So it isn’t just all just fun and play and experimentation. It’s learning to organize these things all together. Value plays a great role. We did some interesting projects with large scale portraits where every student did a little piece of it in a value tonal thing and when they put it all together they got a beautiful face. There are also other skills — how to make 3D work through natural materials and boxes; building sculptures, looking at them from different perspectives; how to cut blocks for block printing; how to use charcoal. A really wonderful project has been exploring watercolors. There are a lot of techniques in watercolors that people don’t know about, but I’m exploring it this very moment with materials. It’s really fascinating to see how kids just suck it up, just like the paper. They love to do this.
So learning the materials, these are skills that they are going to have, what they are going to use with artwork.
Flex: You are a perfect example of a mixture between vendors who bring fun and bring enrichment. How do you know though at the end of the day that the kids are having fun?
SS: That’s a good way of putting it because I tend to be a little more enriching than a little more fun, but I notice that they are having fun because there is complete silence. I know it sounds crazy — can a middle schooler be completely silent? But they can. I know they are really engrossed in what they are doing but the other thing is that they may be just talking gently with each other or just talking about their own work with each other. That’s a measure of having fun. Sometimes what I really like to do is push them to take risks at the expense of a picture that they kind of carefully put together. I’ll say ‘how about a big brush stroke’ or something like that so they take the chance, they do it and whoa, it’s a surprise. They usually go on with it. They think that it’s, wow, this is great. So fun to me is more a smile that will say, wow, I can do this. The whole idea is just to explore and to have satisfaction that you’ve done that. That you’ve taken a risk and that’s OK because you can always start another piece.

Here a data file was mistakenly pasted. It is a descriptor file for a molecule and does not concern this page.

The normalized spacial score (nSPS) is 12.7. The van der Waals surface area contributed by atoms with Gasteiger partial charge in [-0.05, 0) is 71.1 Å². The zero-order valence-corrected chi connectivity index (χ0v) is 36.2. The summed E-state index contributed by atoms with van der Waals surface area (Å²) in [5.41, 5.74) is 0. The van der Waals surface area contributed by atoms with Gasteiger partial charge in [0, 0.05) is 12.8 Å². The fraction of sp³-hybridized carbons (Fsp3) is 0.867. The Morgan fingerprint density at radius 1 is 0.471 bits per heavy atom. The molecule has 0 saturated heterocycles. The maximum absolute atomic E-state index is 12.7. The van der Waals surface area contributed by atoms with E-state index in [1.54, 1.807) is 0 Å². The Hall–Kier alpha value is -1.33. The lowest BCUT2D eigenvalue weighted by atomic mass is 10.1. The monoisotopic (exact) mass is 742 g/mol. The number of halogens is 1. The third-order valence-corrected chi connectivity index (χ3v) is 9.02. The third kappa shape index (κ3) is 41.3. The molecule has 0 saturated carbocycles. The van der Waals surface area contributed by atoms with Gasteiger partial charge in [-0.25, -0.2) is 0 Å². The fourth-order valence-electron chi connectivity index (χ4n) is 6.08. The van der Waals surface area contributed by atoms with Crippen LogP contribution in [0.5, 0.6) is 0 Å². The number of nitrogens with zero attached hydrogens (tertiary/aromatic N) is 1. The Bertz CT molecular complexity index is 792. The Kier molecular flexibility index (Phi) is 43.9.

It’s not like working laboriously on a research project for months at a time in an academic setting. This is very easy. The paper is relatively inexpensive.
Flex: It’s easy and it’s enriching when you have an amazing instructor and that’s what you are. You have been an amazing partner and I just want you to know that you are a fantastic instructor and a great partner, and we hope for many more classes with you.
SS: Thank you.
To watch this interview, please visit our Video On Demand site.